“If the council prohibits marijuana businesses, it would be no different than the city’s existing bans on casinos and strip clubs, he said.”
Marijuana, casinos and strip clubs in the same sentence? It wouldn’t be the first time.
Twelve years ago this past June 22, upon the announcement of plans for two new minicasinos in DuPont’s city immediately to the north, Lakewood’s first mayor called the gambling venues “the lesser of two evils,” the other being strip clubs (Tacoma News Tribune, June 22, 2002, A1).
“I don’t want Lakewood to be known as the Las Vegas of Pierce County,” Lakewood’s mayor said. “I don’t think that’s what our citizens want.”
Yes they did. And so did Lakewood’s leaders.
Five years later, September, 2007, Lakewood would lead the state in the number of card room tables with 90, thus earning the title “the nontribal gambling capital of Washington State.”
Peter Callaghan further opined, “Only Shoreline, with seven casinos but only 87 licensed tables, comes close. After those is La Center, with four casinos and 60 tables, and Spokane, with five casinos and 59 tables. So if Lakewood’s policy is to discourage the growth of minicasinos, it’s not doing a very good job of it” (Tacoma News Tribune, September 18, 2007, B1).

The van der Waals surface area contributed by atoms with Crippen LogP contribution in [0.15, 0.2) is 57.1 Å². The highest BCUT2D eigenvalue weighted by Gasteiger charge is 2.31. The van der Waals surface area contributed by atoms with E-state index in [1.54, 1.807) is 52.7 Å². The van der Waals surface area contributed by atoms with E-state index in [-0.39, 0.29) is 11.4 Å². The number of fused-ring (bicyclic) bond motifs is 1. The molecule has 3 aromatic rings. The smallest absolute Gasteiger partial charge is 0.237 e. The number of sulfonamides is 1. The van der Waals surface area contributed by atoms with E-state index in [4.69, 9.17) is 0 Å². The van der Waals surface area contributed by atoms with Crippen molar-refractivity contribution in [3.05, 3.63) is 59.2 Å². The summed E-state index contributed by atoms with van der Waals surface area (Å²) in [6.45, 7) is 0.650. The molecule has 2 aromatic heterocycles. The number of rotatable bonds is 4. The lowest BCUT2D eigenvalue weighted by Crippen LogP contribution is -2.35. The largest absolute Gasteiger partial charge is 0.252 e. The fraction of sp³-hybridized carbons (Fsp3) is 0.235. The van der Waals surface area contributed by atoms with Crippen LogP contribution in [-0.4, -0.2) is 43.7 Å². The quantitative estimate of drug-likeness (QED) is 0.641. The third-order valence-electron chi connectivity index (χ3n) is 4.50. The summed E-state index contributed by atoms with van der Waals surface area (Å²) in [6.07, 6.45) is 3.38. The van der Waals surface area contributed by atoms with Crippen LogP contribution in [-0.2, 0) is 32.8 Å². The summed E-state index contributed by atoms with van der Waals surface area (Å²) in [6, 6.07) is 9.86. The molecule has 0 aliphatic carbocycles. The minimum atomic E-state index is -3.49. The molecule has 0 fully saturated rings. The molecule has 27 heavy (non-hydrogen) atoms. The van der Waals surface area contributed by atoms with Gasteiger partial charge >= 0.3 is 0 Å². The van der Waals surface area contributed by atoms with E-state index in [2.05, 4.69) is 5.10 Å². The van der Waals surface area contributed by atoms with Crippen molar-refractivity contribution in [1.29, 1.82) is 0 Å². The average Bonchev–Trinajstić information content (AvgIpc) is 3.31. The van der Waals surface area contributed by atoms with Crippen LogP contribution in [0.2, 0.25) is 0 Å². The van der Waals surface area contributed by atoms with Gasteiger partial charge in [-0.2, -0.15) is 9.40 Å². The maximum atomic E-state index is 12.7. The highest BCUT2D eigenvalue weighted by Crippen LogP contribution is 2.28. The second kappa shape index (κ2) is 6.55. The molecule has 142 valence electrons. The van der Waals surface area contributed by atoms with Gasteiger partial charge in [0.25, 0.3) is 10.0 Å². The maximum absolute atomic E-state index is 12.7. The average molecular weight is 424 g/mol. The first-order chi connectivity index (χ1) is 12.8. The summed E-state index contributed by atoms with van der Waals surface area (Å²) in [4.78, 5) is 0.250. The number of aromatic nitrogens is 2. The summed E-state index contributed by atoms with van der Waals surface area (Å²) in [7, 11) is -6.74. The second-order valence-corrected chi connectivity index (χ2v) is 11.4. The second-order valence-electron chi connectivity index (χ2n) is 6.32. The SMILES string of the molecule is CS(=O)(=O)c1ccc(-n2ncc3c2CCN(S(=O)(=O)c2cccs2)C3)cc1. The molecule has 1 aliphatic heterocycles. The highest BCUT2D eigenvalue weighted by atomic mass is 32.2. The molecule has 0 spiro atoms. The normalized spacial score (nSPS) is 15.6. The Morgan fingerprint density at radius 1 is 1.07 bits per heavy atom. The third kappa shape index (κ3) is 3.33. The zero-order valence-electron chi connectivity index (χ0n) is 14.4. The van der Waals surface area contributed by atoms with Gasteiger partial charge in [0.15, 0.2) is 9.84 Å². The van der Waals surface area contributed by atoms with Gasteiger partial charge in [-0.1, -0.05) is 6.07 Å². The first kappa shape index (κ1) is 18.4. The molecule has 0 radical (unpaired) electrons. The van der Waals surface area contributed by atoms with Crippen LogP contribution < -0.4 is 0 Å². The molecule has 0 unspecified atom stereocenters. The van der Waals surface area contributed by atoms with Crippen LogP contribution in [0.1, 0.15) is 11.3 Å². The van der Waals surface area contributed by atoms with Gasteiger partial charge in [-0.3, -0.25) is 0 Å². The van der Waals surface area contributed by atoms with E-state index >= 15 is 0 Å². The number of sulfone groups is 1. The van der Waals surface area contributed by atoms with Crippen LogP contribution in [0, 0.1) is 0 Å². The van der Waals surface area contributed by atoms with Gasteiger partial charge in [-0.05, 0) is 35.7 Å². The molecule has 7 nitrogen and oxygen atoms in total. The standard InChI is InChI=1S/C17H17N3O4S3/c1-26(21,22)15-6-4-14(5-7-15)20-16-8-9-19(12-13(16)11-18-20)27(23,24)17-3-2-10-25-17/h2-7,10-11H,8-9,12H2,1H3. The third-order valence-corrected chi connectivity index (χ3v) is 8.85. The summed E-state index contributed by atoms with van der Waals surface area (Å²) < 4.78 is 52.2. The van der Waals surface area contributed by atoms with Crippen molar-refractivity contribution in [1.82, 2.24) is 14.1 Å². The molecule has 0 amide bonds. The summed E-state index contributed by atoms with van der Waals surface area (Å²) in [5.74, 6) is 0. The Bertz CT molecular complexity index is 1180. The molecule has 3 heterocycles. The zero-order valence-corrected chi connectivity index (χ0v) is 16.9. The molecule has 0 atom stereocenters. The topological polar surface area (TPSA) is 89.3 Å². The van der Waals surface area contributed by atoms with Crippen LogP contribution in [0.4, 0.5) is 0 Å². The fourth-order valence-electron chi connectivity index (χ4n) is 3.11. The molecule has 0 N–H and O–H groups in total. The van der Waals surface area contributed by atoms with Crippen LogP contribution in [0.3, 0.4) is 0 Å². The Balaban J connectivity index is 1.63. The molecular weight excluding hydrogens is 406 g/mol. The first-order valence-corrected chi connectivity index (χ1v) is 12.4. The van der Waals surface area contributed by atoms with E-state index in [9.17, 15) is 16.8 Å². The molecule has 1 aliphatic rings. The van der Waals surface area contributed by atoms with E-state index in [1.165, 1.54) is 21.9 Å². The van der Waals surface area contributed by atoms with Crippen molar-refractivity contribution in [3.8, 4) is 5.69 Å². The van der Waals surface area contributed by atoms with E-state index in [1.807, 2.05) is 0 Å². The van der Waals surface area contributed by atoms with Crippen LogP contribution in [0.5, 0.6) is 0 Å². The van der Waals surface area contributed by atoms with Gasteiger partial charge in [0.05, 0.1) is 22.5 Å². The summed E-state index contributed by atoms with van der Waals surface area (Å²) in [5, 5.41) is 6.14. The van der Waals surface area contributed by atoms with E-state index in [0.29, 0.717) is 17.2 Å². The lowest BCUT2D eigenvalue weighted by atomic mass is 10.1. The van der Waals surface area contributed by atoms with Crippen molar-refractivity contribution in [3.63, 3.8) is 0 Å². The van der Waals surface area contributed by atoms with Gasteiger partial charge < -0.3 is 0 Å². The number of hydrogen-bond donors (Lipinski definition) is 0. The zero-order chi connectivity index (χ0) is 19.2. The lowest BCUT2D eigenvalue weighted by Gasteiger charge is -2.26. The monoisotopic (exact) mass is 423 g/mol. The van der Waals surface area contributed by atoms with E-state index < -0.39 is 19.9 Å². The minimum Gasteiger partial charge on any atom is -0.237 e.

Now Lakewood wants a sign to welcome people to casinoville.
The signs in DuPont point to a city that doesn’t want to go there.
DuPont City Councilman Mike Courts was reflecting on the likelihood his fellow councilmembers would ban marijuana sales in the city on the very day the psychoactive, paranoia, performance impairment drug becomes legit throughout the State.
Besides the dubious properties associated with pot, the pavement down which the rest of Washington is heading is littered with pot holes not the least of which is that the state legislature has so far not acted to allow cities to profit from marijuana sales according to DuPont Mayor Michael Grayum.
On a high note, should the higher-ups sweeten the pot for city’s sales of pot, would public safety be less a priority?
“Public safety is our top priority and we’re concerned about increasing access in our community,” Grayum said. “We want to make sure we do everything we can to keep kids and families safe.”
So for now, until marijuana supplants the rhododendron as the state flower, at least the signs are DuPont city leaders are against it before they are for it.